Line extensions: Less is more

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Want a Coke? Not so easy-pick from 16 varieties. A Bud? Seven flavors for your taste, buds. Crest? More versions of toothpaste (35) than you have teeth (32, give or take). Marketers risk damage to the central brand when they run amok with line extensions. There's an opportunity for marketers: Edit the line and demand that each brand and extension have a clear reason for being.

Product extensions work when they complement a strong mother brand. Diet Coke and Bud Light, introduced in 1982, were logical additions to century-old icons. Procter & Gamble was justified in moving Crest into toothbrushes, whitening products and dental floss.

Diet Coke and Bud Light went on to lead their categories even though rivals (Diet Pepsi, Miller Lite) got there first. Gingivitis-fighting Colgate Total (1997) was the last significant advance in toothpaste, yet Crest has closed the sales gap against Colgate with a shelf full of toothpaste variants.

But marketers risk confusing consumers. What's really different among such family Crest offspring as Whitening Expressions, MultiCare Whitening, Dual Action Whitening or Extra Whitening?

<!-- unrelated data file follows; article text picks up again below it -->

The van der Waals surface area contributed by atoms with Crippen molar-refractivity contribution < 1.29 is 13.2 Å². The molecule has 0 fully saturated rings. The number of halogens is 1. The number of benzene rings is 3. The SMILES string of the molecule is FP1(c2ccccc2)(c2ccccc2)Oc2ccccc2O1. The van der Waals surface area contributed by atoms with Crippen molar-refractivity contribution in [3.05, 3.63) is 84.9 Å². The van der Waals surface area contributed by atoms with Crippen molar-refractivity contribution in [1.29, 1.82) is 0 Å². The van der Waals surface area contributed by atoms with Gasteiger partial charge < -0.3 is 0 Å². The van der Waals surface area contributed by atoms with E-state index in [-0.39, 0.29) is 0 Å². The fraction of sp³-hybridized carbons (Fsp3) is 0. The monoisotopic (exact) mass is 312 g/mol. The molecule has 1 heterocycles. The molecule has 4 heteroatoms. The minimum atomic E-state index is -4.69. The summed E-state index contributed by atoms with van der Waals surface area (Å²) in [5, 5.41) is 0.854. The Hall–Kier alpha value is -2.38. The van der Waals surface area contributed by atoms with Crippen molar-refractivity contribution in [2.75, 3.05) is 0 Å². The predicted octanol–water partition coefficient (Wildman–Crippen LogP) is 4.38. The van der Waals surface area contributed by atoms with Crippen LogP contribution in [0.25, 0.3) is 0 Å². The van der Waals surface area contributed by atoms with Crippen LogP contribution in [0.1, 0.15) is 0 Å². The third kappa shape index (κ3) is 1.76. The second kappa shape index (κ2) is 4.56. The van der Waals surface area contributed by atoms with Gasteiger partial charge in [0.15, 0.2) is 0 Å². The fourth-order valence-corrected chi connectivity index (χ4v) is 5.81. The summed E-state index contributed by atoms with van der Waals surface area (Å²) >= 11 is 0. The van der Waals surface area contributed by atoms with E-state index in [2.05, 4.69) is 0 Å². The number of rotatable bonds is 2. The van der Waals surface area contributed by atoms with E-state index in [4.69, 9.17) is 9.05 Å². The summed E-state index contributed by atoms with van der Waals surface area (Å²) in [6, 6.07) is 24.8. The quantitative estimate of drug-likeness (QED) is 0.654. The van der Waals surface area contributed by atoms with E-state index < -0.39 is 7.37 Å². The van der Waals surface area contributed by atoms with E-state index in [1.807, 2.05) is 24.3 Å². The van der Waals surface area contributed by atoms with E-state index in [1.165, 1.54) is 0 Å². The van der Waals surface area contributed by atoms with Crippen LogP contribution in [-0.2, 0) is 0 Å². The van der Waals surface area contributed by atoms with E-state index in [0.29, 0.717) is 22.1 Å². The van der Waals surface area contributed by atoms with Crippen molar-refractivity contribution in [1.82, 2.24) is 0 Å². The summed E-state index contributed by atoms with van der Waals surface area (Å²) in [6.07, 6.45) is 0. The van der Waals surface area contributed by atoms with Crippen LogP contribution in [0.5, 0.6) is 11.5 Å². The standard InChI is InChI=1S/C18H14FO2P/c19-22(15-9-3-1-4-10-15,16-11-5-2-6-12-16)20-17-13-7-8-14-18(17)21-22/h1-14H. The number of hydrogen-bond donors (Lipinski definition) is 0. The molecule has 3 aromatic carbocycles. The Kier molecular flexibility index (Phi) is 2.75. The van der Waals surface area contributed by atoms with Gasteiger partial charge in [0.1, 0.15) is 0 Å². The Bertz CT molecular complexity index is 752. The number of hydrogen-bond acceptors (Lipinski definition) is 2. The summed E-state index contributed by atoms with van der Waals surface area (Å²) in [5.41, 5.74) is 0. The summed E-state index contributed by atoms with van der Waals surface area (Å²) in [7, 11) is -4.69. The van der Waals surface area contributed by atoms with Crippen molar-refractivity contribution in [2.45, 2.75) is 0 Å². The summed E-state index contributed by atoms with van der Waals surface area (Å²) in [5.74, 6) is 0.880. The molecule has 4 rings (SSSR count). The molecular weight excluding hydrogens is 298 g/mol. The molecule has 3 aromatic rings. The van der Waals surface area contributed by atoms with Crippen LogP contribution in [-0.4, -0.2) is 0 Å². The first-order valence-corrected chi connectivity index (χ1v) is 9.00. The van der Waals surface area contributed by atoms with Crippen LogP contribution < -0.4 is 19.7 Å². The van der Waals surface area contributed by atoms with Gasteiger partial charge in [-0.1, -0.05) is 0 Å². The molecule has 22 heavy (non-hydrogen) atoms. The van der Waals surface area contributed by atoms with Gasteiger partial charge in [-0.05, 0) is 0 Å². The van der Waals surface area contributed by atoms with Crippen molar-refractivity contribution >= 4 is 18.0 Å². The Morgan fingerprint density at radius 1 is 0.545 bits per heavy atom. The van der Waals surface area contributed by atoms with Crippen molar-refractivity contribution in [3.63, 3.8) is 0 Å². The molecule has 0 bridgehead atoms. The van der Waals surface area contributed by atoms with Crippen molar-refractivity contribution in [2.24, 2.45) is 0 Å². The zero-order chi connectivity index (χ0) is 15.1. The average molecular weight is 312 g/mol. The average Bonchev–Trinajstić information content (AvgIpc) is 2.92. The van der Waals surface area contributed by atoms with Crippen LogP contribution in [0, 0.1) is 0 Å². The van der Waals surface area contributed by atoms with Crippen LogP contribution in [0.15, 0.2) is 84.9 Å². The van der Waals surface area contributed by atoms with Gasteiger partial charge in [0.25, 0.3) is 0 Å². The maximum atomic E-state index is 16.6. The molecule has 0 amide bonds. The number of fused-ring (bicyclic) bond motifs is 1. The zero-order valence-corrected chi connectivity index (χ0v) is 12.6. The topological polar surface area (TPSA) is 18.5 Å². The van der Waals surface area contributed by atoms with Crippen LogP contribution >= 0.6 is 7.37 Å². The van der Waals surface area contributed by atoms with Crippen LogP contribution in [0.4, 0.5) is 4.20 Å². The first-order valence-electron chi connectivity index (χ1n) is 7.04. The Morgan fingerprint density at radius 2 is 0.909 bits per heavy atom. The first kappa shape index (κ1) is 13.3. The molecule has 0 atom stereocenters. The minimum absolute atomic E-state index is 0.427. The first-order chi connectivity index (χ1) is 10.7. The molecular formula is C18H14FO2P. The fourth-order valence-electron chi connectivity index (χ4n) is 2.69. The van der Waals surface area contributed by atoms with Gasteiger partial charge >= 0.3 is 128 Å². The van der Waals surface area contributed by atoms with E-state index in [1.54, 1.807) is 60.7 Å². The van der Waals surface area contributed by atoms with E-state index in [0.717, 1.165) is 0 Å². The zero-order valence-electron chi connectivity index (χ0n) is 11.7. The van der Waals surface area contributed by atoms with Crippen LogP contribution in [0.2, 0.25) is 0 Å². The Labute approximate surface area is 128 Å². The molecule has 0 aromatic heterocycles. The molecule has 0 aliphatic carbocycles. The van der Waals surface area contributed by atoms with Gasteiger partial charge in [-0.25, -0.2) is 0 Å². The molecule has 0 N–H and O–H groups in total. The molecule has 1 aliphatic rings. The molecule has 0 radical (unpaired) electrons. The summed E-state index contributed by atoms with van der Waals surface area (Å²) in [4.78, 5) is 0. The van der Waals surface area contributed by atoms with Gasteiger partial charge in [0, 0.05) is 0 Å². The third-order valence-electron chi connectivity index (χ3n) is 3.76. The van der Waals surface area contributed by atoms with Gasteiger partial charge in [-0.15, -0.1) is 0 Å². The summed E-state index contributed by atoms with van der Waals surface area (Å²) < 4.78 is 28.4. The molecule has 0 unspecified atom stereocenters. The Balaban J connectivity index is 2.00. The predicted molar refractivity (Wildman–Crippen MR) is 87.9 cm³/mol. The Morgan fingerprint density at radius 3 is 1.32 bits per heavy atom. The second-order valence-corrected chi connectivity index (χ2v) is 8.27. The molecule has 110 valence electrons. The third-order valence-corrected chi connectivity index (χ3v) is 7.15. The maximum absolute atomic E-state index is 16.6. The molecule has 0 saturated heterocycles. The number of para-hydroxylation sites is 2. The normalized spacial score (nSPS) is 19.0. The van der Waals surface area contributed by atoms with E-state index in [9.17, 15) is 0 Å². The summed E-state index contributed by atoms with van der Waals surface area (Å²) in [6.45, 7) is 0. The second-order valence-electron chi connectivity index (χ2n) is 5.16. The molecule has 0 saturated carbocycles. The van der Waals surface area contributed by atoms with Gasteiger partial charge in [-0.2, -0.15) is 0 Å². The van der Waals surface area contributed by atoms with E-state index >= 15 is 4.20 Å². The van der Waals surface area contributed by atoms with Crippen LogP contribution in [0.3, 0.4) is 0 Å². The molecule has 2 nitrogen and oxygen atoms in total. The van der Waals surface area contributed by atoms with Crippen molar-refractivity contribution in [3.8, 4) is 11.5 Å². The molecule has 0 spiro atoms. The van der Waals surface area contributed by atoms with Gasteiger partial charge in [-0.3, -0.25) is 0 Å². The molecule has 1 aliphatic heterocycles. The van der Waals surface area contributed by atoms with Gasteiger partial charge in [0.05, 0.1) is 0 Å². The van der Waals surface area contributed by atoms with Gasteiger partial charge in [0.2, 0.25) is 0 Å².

Product parsing at Coca-Cola created such fizzling fare as half-calorie C2. Budweiser Select, introduced nationally last week, promises "a new kind of beer brewed for a crisp taste that finishes clean." Clever move, Anheuser-Busch: By positioning new Bud as more select, you're implying flagship Bud is less select and, by extension, an inferior beer.

Extensions carry other risks: sullying the mother brand if the product goes down in flames (and new-product successes are rare); annoying consumers if their flavor gets bounced at Wal-Mart. The big issue, though, is that marketers can lose focus on the mother brand if they are consumed by flanker lines. Barry Schwartz's "The Paradox of Choice" made the case that consumers are overwhelmed by choice. For both consumers and marketers, less choice could make great brands more appealing.

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